Educators have successfully incorporated competitive and project-based dynamics in diverse subject and interest areas through math and robotics competitions, and through arts competitions such as those we saw in the Bollywood dance case. In addition to the competitive element, these challenges foster collaborative practices as participants contribute to shared projects. In Connected Camps, counselors organize design challenges and minigames in which campers hone their skills through teamwork and friendly competition. Programs in coding and design support campers in pursuing creative and technical projects that benefit the community convened on the Minecraft server. For example, youth can program robots in the game environment that clean up, deliver mail, and build structures. In the game-design program, counselors and campers build games as well as play each other’s games, earning feedback and appreciation from the wider community.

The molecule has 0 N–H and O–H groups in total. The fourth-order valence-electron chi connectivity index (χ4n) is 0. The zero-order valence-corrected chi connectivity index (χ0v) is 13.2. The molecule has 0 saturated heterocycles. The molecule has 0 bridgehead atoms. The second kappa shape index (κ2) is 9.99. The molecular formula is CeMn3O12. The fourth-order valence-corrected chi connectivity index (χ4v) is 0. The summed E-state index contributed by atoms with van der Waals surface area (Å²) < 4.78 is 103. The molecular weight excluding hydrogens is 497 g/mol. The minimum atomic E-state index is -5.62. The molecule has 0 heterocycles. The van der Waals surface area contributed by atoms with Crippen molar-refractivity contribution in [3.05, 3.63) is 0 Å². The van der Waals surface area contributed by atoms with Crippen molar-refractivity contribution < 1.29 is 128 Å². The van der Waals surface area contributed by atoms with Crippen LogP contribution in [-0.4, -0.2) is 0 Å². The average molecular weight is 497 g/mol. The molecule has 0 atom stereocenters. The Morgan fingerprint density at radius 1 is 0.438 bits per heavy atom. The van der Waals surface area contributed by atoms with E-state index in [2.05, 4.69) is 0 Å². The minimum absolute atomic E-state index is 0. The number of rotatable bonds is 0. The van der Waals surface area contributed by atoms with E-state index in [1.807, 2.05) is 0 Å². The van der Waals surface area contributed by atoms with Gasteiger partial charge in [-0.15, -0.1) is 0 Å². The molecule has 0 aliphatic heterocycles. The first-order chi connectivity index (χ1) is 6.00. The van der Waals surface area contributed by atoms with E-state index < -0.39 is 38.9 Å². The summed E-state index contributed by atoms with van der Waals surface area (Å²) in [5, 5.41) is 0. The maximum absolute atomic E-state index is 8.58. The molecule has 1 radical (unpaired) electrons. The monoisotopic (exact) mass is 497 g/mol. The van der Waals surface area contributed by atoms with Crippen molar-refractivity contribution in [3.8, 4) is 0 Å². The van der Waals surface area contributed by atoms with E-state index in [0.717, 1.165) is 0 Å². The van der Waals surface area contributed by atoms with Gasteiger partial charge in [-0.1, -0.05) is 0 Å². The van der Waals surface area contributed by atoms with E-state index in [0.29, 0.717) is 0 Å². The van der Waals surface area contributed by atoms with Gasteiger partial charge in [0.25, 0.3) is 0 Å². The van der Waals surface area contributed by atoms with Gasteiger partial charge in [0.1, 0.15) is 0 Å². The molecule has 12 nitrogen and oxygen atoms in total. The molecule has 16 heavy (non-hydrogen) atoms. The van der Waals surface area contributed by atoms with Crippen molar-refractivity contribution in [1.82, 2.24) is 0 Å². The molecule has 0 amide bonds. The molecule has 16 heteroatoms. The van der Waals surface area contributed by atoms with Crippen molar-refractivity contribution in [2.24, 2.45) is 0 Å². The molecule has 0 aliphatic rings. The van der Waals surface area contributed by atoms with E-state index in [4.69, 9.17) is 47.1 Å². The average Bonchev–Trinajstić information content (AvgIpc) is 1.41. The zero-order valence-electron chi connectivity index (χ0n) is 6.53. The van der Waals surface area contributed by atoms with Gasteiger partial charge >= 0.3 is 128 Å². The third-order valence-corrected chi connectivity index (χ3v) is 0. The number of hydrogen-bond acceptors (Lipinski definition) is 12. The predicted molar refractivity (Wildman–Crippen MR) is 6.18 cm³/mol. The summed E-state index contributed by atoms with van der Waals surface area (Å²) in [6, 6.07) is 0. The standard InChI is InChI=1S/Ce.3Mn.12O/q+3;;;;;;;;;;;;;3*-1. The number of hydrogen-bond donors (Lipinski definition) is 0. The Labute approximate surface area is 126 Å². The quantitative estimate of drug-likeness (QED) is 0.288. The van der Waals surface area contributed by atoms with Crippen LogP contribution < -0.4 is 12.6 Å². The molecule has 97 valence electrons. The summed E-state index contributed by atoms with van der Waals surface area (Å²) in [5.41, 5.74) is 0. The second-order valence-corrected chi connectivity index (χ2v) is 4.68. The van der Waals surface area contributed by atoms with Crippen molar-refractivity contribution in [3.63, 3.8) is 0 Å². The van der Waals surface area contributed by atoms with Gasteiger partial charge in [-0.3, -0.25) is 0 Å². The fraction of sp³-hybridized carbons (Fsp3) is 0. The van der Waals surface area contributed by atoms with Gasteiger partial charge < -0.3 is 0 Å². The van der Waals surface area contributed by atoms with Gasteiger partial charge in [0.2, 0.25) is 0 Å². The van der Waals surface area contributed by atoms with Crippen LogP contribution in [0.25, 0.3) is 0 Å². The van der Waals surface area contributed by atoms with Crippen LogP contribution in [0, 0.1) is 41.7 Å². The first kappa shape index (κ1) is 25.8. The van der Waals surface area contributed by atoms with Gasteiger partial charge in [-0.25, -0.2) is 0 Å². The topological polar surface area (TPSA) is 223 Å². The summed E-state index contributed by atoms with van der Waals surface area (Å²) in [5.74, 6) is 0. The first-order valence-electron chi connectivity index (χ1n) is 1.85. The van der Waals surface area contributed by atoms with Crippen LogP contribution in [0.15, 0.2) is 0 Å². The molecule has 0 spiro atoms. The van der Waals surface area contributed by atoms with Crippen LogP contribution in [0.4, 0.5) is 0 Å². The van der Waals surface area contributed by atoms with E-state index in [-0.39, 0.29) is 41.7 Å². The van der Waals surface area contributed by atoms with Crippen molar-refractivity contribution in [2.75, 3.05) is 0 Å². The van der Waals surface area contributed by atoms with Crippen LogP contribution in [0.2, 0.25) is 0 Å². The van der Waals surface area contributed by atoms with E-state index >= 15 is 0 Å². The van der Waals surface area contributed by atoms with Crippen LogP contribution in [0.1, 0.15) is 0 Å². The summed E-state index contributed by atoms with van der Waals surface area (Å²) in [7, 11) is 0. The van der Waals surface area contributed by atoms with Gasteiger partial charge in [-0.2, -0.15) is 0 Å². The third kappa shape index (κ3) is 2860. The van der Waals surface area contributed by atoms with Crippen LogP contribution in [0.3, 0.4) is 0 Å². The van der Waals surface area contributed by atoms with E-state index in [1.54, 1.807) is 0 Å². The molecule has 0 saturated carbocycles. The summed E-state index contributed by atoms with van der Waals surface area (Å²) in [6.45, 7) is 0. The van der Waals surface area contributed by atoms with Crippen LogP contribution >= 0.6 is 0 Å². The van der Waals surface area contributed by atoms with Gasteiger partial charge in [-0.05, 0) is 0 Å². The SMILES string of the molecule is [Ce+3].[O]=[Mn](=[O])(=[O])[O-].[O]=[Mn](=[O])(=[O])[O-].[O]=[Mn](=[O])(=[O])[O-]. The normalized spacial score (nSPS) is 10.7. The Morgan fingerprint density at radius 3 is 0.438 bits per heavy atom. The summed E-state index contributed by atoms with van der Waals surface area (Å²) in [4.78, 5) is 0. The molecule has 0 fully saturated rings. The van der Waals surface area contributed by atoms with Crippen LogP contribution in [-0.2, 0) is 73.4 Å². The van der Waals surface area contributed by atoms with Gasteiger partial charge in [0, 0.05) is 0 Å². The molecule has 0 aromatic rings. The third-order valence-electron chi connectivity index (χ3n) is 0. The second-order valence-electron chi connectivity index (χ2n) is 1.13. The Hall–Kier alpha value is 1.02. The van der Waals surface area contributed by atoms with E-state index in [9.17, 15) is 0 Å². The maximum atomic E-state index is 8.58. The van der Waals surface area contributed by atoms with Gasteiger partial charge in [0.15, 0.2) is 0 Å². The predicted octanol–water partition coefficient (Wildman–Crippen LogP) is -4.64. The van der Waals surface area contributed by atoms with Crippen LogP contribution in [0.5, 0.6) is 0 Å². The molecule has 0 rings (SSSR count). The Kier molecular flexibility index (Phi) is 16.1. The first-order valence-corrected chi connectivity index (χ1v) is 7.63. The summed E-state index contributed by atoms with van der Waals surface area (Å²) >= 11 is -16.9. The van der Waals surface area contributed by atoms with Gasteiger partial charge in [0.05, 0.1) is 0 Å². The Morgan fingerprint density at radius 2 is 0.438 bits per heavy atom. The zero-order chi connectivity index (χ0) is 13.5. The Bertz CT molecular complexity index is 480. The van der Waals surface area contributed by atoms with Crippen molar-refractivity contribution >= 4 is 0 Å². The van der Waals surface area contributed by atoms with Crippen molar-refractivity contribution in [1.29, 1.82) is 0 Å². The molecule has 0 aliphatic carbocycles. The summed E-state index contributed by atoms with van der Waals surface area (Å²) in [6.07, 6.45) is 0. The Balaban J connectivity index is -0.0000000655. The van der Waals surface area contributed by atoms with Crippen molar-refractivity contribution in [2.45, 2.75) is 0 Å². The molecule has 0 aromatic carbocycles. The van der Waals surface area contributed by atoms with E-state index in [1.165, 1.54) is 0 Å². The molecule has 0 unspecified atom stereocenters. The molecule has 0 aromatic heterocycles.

At the YOUmedia Chicago space, creative production and performance are at the center of teen engagement. The mentors and librarians engage participants in shared projects such as developing a record label or a gaming podcast, or taking part in spoken-word competitions as a way of engaging youth in ongoing challenges. Participating in these projects provides a focus for engagement and collaboration as well as a setting where young people showcase their work and receive feedback and recognition.